Exploring the roots of her father’s deep silences and explosive temper, her mother’s flamboyance and flights from home, and her own sense of indebtedness to her Iranian-born brothers, Amini uncovers the story of her parents’ early years in Mashhad, Iran’s holiest Muslim city; the little-known history and historic persecution of underground Jews in this ancestral homeland; the incident that steeled her mother’s resolve to leave; and her parents’ arduous journey to the U.S., where they faced a new threat to their traditions: the threat of freedom. Determined to protect his daughter from corruption, Amini’s father prohibits talk, books, education, and pushes an early Persian marriage instead. Can she resist? Should she? Focused intently on what she stands to gain, Amini comes to see what she also stands to lose: a family and community bound together by food, celebrations, sibling escapades, and unexpected acts of devotion by parents to whom she feels invisible.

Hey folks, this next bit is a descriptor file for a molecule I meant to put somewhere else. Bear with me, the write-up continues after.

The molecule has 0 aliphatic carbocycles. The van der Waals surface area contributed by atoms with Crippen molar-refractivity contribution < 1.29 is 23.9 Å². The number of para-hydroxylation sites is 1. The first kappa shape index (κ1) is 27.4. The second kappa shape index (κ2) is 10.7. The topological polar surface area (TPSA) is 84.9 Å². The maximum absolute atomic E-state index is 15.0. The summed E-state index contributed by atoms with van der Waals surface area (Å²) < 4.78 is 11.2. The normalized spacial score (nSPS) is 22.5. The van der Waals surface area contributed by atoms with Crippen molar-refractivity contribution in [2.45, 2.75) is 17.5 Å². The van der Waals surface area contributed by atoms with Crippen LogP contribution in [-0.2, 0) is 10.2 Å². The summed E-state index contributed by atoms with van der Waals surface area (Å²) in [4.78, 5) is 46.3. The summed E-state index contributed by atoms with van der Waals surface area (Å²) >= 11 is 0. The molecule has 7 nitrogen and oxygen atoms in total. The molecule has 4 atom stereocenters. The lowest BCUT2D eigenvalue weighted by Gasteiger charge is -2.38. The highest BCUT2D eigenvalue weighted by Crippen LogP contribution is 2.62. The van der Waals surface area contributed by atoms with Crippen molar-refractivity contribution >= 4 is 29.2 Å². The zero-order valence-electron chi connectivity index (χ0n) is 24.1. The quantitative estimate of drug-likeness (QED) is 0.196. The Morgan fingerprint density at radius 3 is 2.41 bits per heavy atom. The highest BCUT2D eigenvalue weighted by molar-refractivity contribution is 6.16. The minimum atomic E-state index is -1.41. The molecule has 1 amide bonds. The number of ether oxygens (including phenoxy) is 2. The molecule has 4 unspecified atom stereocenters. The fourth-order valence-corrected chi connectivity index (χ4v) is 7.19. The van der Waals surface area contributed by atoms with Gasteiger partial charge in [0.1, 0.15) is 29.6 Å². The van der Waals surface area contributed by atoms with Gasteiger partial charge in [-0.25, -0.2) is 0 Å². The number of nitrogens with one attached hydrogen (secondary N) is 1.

In this poignant, funny, entertaining, and uplifting memoir, Amini documents with keen eye, quick wit, and warm heart how family members build, buoy, wound, and save one another across generations; how lives are shaped by the demands and burdens of loyalty and legacy; and how she rose to the challenge of deciding what to keep and what to discard.
Esther’s mother, age 14, and her father, age 34, as newlyweds in Mashhad, Iran